While surgical retractors, in general, perform the same function--spreading apart two adjacent anatomical structures to permit access by the surgeon--the requirements for a satisfactory retractors for one purpose differ greatly from requirements for a retractor intended for a different surgical procedure. Thus, there is no basis for extrapolating a function, structure or concept from one kind of retractor to another kind of retractor. A rib cage retractor, or a back retractor, for example, teaches little of any value or relevance with respect to a sternal retractor or a jaw retractor.
With respect to a sternal retractor, for example, the blades force the sternum to open in a parallel manner have been found to be unsatisfactory because the sternum has a marked tendency to open further at the xiphoid appendix than at the manubrium, a localized pressure point is generated near the manubrium which may be sufficient to cause localized sternal or first rib fracture. Nothing in the art of back or jaw retractors, however, bears upon the requirements of a fully satisfactory sternal retractor.
The straight rack of the conventional retractor forces the cut edges of the sternum to open in a linear manner. However, because ribs articulate with both the vertebrae and the costal cartilages of the sternum, the natural tendency of the sternum is to open along a curved path (of a radius curvature of approximately 7 inches as measured from several male patients from CAT scans). The forces imposed by a straight rack configuration probably cause excessive movement of the costal cartilages probably adding to postoperative pain and discomfort in breathing. From the surgeons point of view, the lateral protrusion of the linear rack along the patients abdomen (or neck, depending upon how the retractor is used) sometimes interferes with the surgeon.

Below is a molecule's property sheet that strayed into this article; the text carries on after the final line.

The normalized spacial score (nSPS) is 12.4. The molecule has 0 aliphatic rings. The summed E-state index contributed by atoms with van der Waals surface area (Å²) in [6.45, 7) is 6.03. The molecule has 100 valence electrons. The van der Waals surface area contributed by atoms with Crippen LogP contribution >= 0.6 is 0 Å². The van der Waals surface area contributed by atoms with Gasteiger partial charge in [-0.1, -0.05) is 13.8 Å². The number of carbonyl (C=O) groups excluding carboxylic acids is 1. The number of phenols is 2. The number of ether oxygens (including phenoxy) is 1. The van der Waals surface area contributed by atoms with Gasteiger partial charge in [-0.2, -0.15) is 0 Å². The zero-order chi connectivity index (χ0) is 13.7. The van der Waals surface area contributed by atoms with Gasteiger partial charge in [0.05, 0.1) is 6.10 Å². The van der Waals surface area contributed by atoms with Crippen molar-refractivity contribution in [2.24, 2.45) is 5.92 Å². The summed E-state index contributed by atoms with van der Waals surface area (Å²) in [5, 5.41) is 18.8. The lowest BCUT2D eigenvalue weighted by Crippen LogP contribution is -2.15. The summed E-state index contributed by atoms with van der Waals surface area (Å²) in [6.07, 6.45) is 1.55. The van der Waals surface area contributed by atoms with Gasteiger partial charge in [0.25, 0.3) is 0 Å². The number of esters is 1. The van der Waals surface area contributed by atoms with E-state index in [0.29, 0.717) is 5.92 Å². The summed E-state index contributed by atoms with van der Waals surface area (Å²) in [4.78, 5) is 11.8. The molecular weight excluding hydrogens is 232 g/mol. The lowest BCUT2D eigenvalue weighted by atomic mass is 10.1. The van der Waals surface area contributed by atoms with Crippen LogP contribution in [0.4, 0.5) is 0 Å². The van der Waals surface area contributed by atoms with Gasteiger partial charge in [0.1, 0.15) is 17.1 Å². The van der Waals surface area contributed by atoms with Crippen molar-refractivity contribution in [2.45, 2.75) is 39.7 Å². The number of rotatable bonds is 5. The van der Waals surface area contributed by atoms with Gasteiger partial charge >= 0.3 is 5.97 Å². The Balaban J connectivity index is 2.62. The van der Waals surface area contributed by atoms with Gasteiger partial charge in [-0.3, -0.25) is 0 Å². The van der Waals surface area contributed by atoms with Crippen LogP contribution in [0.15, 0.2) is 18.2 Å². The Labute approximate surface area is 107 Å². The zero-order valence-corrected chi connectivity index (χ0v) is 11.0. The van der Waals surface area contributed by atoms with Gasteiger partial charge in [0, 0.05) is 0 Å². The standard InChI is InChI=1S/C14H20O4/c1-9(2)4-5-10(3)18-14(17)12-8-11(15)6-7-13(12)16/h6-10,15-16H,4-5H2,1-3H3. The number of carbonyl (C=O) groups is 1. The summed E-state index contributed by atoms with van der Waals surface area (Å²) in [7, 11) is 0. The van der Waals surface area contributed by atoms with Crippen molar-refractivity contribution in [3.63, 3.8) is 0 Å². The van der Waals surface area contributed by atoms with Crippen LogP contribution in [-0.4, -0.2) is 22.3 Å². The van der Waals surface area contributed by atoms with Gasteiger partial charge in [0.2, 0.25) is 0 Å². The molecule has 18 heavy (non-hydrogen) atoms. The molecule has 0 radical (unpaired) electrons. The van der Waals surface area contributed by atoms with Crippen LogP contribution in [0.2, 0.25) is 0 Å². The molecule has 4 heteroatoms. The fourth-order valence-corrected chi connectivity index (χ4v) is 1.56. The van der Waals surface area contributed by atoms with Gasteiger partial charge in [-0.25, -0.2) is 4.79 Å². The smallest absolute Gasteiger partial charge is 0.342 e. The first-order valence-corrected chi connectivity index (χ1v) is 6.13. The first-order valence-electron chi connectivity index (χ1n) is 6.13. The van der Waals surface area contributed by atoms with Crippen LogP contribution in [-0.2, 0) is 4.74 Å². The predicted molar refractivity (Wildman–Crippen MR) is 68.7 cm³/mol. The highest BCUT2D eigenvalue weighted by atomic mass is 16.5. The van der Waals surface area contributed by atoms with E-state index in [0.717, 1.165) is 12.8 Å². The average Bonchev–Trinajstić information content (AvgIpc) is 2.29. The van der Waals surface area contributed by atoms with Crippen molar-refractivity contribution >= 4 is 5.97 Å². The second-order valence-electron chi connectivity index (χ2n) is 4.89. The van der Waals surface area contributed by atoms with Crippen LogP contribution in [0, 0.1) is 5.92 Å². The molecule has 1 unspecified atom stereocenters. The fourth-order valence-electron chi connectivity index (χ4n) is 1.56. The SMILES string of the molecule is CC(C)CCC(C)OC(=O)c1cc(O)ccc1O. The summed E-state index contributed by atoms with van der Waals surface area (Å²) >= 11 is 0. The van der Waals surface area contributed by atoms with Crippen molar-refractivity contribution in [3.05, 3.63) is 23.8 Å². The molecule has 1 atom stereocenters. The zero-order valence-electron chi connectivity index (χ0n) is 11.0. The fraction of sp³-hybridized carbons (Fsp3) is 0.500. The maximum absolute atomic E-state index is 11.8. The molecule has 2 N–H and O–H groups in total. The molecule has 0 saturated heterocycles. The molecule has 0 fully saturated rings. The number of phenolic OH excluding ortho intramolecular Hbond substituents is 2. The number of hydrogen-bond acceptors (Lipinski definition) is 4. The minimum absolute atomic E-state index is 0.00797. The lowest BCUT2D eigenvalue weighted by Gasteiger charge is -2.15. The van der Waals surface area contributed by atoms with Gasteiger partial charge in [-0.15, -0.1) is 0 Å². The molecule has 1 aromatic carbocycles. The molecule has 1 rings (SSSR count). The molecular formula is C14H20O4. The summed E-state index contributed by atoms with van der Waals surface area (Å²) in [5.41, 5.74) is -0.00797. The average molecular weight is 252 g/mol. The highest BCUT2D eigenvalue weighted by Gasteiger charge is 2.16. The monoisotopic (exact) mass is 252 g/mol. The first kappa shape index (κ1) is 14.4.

Two atrial retractor attachments are available for conventional sternal retractors. The first is the Carpentier retractor, which uses a series of square holes in the atrial retractor blades to engage with "L" shaped protrusions on its accompanying sternal retractor. This arrangement is quite inconvenient to the surgeon, has poor versatility in terms of adjustability, and the protrusions have a marked tendency to catch sutures. It is considered to be a poor device by some surgeons who have used it. The second is the atrial retractor described in U.S. Pat. No. 4,627,421. This is a versatile atrial retractor that is hampered by a mechanical design that has caused the device to malfunction due to slippage after prolonged use. This is because the clamp means relies on the tightening of a horseshoe shaped piece around a rod. To achieve adequate bending a compromise has to be made between the force required to bend the devise in the required area and the cross-sectional area of the metal at the apex of the curve of the horseshoe shape. Over tightening in use causes permanent stretching at this point, the clamping force reduced, more over tightening is used to attempt to produced a tight clamp, which then fails to hold. The attachment also has the disadvantage that it has multiple protuberances that can interfere with cardiovascular sutures. It also requires a bar attachment that is permanently attached to the sternal retractor that can interfere with cardiovascular sutures. This invention overcomes these problems.